Learning To Be Sympathetic Summary
The writer had heard a great deal about Miss Beam’s school for sympathy. One day he got a chance to visit the school. There he saw a twelve-year-old girl. Her eyes were covered with a bandage. An eight-year-old boy was leading her carefully between the flower beds.
After that, the author met Miss Beam. She was middle-aged, kindly and understanding lady. He asked her about the ways of her teaching. She told him that the teaching methods in her school were very simple. The students were taught spelling, arithmetic, and writing. The author told Miss Beam that he had heard a lot about the originality of her teaching method. Miss Beam told him that the real aim of her school was to make the students thoughtful.
She wanted to make them helpful and sympathetic citizens. She added that parents sent their children to her school gladly. She then asked the writer to look out of the window.
The author looked out of the window. He saw a large garden and a playground. Many children were playing there. He told Miss Beam that he felt sorry for the physically handicapped. Miss Beam laughed at it. She explained to him that they were not really handicapped. It was the blind day for a few whiles for some it was the deaf day. There were still others for whom it was the same day. Then she explained the system. To make the students understand misfortune. The young were made to have experience of misfortune.
In the course of the term, every child had one blind day, one lame day, one deaf day, one maimed day and one dumb day. On a blind day, their eyes were bandaged. They did everything with the help of other children. It was educative to both the blind and the helper.
Miss Beam told the author that blind day was very difficult for the children. However, some of the children feared more to dumb day. On a dumb day, the children had to exercise will power because the mouth was not bandaged.
Miss Beam introduced the author to a girl whose eyes were bandaged. The author asked her if she ever peeped. She girl told the author that she had no idea of the difficulties of the blind. All the time she feared that she was going to hit by something. The author asked her if her guides were good to her. She replied that they were very good. She also informed the author that those who had been blind already were the best guides.
The author walked with the girl leading her to the playground. She told him that the blind day was the worst day. She did not feel so bad on the maimed day, lame day, and deaf day. The girl asked the author where they were at the moment. He told her that they were going towards the house. He also told her that Miss Beam was walking up and down the terrace with a tall girl. The blind girl asked what the tall girl was wearing. When the author told her about the tall girl’s dress. She at once made out that she was Millie. The author described the surroundings of her. He felt that as a guide to the blind, one had to be thoughtful. He was full of praise for Miss Beam’s system of education which made the students sympathetic and kind. The writer himself had become ten times more thoughtful.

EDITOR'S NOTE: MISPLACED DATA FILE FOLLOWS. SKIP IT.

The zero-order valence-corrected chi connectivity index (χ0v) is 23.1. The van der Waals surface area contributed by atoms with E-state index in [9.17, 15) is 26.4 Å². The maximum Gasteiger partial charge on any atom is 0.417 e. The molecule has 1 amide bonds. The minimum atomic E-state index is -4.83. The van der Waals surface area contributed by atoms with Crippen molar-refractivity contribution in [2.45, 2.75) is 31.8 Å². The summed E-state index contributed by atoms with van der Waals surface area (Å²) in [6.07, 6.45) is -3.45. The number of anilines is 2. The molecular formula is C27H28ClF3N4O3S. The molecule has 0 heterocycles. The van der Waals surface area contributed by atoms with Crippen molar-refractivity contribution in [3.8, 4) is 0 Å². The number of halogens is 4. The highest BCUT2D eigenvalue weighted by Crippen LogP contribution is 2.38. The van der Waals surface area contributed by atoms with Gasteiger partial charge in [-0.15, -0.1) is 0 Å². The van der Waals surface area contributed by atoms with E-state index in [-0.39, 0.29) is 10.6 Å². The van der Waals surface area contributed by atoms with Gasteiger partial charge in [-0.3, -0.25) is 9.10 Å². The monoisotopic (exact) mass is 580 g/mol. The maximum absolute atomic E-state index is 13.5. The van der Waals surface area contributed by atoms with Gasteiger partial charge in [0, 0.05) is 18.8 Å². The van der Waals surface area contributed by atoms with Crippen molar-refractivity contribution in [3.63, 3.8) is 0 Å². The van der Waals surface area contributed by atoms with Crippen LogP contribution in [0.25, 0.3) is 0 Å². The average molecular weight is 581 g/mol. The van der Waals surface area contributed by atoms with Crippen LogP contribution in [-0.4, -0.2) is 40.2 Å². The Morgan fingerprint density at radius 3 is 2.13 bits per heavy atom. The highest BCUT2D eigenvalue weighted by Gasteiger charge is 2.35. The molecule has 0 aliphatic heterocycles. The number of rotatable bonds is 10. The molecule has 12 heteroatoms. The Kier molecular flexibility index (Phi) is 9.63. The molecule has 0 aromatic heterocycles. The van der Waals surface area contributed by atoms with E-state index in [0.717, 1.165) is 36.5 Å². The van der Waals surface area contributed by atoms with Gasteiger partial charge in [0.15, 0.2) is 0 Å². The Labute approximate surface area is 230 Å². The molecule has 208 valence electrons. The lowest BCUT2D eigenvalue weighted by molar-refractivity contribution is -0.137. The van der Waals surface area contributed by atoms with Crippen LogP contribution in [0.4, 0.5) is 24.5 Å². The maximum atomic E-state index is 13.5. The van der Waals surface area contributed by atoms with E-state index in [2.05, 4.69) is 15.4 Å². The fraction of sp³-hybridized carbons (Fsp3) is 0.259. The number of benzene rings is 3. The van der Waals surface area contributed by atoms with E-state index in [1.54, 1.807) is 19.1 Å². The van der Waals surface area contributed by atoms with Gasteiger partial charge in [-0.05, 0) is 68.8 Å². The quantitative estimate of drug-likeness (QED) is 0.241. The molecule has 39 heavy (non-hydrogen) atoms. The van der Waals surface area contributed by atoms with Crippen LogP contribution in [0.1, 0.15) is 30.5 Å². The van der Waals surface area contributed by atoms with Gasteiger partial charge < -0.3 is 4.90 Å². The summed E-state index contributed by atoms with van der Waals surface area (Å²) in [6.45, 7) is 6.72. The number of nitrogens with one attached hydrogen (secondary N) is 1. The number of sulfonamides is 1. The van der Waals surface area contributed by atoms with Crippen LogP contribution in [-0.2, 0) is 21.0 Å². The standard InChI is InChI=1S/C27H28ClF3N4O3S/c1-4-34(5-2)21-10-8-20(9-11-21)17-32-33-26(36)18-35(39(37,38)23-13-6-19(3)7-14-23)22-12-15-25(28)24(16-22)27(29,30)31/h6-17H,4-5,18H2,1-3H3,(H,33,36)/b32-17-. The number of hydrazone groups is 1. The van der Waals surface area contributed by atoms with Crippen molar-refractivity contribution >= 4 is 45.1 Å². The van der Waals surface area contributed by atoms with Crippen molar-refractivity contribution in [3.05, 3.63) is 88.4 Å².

Questions and Answers
Q. 1 Miss Beam’s School was an unusual school. Why?
Ans. Miss Beams school was an unusual school because unlike other schools it taught the children to be sympathetic and thoughtful human beings. In the school, every child had one blind day, one lame day, one deaf day, one maimed day and one dumb day. On a blind day, their eyes were bandaged. They did everything with the help of other children. It was educative to both the blind and the helper.
Q. 2 Why was the little boy helping the girl? How older was the girl than the boy?
Ans. He was helping the girl because her eyes were covered with a bandage. She was four years older than the boy.
Q.3 What does Miss Beam tell the visitor about the purpose of keeping a blind day and a lame day etc?
Ans. About the purpose of keeping a blind day and a lame day, Miss Beam told the visitor that the purpose is to enable the children to get a real appreciation and understanding of misfortune by participating in the blind day and lame day, etc.
Q. 4 She seems to be a hopeless cripple. Who says, about whom and where?
Ans. Miss Beam says this about a 12 twelve-year-old girl who goes about with her eyes bandaged.
Q. 5 How did the little girl feel playing the role of a blind? What does she find easier?
Ans. She felt that it was awful to be blind. One could not see anything. One felt that one is going to be hit by something every time. The other days could not be half as bad as the blind day.
Q. 6 Which of the games needed will power and why?
Ans. The dumb day needed will power because the mouths of the children could be bandaged. They had to exercise will power.
Q. 7 What lesson does text teach us?
Ans. The lesson teaches us that we should be kind, sympathetic and helpful to our suffering brothers and sisters.
Q.8 How did the visitor feel after his to the school?
Ans. The writer had become ten times more thoughtful. He could sympathize with others’ woe.
Q.11 Write ‘yes’ or ‘no’ against each statement below.
1. The visitor had no knowledge of the school until he visited it…….
2. Miss Beam taught children to be kind to the needy……….
3. The little boy who was helping the girl walk was eighty years old……….
4. The children felt angry and cheated on playing different roles……..
5. The girl considered the blind day the most difficult……..
6. Millie and Beryl were two teachers to the little girl……
7. The visitor himself felt changed after visiting the school……
1. Yes, 2. Yes, 3. Yes, 4. No, 5. Yes, 6. No 7. Yes